We all want to have healthy skin, hair, and nails. How do we achieve this? Follow a healthy, balanced diet? Unfortunately, our diets are often not perfect and our dietary requirements vary according to our age, skin phototype, lifestyle, and where we live.
People with darker skin phototypes do not produce Vitamin D in the skin from UVB exposure as efficiently as people with paler skin. Therefore, if you have a darker skin type, are a female, who for religious purposes has to wear clothing that covers exposed skin, you live in a country in the northern hemisphere with long, dark winters, you would have a much higher risk of developing a Vitamin D deficiency. In light of the recent Covid pandemic, it is especially important during this time to not become Vitamin D deficient.
Similarly, I have patients who have had nasty skin cancers that avoid the sun obsessively and who do not take Vitamin D oral supplementation. On doing a blood test, I often find that these patients have a Vitamin D deficiency. In sunny South Africa, you only require approximately 20 minutes of sun exposure to both forearms twice a week to produce enough Vitamin D in the skin. High-risk individuals as described above, should take Vitamin D supplementation and also eat a diet high in Vitamin D foodstuffs.
You certainly do not want to become deficient of any of the essential vitamins or trace elements but at the same time, you can overdose on the fat-soluble vitamins, namely Vitamins A, D, or E. I have seen chronic Vitamin A toxicity in my dermatological practice. These patients often present with dry cracked skin, hair loss, and headaches. They have usually been taking multiple different vitamin supplements and they do not realise that they have accidentally overdosed on Vitamin A. It usually requires the regular ingestion of over 100 000 IU of Vitamin A daily to develop the symptoms and signs of Vitamin A toxicity. Fortunately, it is very difficult to overdose on water-soluble vitamins such as the B group of vitamins and Vitamin C.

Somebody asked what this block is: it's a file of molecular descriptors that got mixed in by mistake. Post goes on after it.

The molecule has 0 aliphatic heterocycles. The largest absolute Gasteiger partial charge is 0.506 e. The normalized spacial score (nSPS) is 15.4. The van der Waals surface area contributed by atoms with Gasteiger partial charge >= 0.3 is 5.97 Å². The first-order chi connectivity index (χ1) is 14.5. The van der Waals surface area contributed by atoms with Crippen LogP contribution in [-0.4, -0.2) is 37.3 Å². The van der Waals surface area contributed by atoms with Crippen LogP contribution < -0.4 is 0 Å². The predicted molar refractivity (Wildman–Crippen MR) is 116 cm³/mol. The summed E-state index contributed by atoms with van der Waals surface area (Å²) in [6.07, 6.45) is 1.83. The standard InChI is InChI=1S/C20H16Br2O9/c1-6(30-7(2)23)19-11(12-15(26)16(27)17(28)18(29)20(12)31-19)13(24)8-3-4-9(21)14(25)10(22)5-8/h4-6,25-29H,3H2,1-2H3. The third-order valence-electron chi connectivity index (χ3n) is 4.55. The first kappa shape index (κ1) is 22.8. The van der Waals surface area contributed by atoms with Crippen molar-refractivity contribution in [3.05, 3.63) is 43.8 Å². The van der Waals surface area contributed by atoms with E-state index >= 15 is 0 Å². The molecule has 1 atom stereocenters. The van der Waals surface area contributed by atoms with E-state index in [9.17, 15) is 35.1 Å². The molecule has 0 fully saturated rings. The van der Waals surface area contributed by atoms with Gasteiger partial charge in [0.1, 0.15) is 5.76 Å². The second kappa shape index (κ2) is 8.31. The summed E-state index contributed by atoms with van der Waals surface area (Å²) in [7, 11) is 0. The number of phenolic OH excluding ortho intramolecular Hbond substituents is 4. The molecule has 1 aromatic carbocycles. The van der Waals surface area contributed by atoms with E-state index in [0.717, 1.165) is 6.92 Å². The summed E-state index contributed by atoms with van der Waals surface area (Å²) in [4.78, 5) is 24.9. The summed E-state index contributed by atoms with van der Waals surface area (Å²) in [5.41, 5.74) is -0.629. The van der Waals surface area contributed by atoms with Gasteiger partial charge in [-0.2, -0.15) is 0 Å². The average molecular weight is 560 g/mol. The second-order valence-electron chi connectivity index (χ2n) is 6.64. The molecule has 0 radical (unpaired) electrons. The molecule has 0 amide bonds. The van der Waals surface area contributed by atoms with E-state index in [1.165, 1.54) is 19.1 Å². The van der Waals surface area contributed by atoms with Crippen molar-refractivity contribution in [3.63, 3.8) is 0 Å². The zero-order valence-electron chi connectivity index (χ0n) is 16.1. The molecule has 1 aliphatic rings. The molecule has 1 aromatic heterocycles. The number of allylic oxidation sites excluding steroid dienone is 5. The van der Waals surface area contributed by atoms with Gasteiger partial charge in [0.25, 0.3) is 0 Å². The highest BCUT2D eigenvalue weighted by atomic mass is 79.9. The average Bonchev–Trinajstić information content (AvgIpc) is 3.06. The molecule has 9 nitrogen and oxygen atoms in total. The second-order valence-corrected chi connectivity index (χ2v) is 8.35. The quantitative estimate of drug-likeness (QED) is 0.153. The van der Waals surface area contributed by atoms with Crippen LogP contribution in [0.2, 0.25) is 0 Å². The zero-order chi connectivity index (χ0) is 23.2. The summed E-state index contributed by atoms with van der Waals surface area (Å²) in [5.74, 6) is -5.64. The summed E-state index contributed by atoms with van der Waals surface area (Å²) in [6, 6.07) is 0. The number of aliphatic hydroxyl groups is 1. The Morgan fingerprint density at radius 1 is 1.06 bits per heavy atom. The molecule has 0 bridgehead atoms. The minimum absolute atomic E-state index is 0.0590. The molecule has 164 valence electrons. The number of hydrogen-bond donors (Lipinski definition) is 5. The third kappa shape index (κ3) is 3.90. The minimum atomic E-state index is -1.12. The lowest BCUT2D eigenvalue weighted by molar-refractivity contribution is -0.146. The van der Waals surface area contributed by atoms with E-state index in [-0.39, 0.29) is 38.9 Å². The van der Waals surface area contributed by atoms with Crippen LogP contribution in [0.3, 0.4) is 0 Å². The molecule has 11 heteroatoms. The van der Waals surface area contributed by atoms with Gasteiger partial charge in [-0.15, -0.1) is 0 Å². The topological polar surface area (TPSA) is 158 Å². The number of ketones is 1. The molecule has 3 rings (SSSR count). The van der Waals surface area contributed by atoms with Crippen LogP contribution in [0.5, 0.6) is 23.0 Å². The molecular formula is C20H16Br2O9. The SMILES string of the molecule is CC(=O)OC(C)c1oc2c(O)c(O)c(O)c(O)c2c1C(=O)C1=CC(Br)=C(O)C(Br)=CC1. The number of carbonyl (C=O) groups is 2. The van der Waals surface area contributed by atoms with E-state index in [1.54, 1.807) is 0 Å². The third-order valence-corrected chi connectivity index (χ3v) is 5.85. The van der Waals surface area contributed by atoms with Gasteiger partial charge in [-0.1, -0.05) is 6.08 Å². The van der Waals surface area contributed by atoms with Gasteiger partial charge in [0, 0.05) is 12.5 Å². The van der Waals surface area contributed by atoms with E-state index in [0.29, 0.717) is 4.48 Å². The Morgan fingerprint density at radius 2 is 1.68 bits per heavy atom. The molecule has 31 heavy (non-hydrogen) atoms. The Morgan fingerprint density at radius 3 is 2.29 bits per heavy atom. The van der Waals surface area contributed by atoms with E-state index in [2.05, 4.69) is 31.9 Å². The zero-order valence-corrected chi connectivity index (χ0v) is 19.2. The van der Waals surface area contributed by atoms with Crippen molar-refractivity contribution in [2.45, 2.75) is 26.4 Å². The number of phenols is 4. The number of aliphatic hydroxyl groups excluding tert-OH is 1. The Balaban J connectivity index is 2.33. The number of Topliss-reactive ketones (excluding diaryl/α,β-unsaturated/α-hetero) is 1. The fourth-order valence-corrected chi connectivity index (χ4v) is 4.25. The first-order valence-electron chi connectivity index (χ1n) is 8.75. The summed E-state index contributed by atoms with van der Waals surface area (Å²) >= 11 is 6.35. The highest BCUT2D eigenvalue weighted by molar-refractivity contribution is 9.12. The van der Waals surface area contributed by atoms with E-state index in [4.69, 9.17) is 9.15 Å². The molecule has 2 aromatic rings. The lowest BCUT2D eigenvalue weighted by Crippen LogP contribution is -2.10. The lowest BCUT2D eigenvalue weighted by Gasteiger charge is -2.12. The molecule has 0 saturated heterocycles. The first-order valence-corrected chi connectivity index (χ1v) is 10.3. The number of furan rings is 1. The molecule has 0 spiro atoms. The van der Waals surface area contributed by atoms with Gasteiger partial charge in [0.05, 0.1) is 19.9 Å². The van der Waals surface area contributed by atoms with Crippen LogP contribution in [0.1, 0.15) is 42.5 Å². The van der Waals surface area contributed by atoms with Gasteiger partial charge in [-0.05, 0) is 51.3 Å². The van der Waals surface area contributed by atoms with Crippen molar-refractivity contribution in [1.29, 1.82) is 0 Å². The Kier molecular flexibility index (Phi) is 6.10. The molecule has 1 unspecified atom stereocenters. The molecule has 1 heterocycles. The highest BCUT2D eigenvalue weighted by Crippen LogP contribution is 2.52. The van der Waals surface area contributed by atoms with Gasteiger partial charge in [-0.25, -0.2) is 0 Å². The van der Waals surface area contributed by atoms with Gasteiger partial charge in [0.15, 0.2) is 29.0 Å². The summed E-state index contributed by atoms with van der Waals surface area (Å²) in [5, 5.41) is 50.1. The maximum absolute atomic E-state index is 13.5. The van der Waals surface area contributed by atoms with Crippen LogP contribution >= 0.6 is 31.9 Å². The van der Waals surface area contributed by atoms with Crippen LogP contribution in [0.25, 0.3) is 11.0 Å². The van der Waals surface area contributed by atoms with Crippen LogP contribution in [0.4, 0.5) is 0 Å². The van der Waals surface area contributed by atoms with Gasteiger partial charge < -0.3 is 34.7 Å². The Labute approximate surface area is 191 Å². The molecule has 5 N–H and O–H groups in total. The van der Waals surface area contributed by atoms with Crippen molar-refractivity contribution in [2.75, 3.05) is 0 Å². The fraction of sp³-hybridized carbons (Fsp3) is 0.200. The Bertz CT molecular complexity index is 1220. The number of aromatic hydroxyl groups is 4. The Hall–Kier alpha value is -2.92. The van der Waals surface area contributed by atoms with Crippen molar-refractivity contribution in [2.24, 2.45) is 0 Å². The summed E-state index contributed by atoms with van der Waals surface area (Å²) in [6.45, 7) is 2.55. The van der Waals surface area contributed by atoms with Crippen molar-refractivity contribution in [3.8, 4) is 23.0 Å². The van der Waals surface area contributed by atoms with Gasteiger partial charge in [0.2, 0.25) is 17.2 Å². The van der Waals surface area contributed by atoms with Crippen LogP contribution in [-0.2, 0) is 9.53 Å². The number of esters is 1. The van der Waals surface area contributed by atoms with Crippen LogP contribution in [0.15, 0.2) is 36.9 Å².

So, what dietary supplements can help with specific skin concerns?
In patients with acne, the sebaceous glands produce too much sebum and the top layer of the skin becomes more sticky, blocking the pilosebaceous units. As a result of this blockage, you can get bacterial overgrowth and inflammatory skin lesions.
Nicotinamide taken orally can reduce sebum production and has anti-inflammatory actions. Zinc is taken orally also has anti-inflammatory properties. Therefore, Nicotinamide and Zinc taken orally together, work synergistically to help reduce inflammatory acne lesions (papules and pustules).
Buy: Lamelle Acnevelle
Recent research has shown that inflammation of the skin is a major cause of Melasma as well as Post-inflammatory hyperpigmentation (PIH). Therefore, powerful oral antioxidants can help for pigmentation.
Buy: Lamelle Ovelle D3
All of our skins age naturally over time. If you look at the skin on your buttocks, this is intrinsic or chronological ageing. Extrinsic skin ageing is caused by external environmental factors such as ultraviolet radiation, high energy visible light, infrared radiation as well as pollution. If you look at the skin on your face and forearms and compare it with the skin on your buttocks and you will see the difference.
Oral supplements that contain Fernblock, a potent antioxidant and photoprotector, Vitamin C, Vitamin E, and Nicotinamide can help lessen extrinsic skin ageing.
A liquid oral dietary supplement containing hydrolyzed Collagen, Hyaluronic acid, Vitamins B1, B2, B5, B6, Magnesium, Vitamin C, Zinc and Vitamin D has been shown to improve the health of your joint cartilage, skin and nails.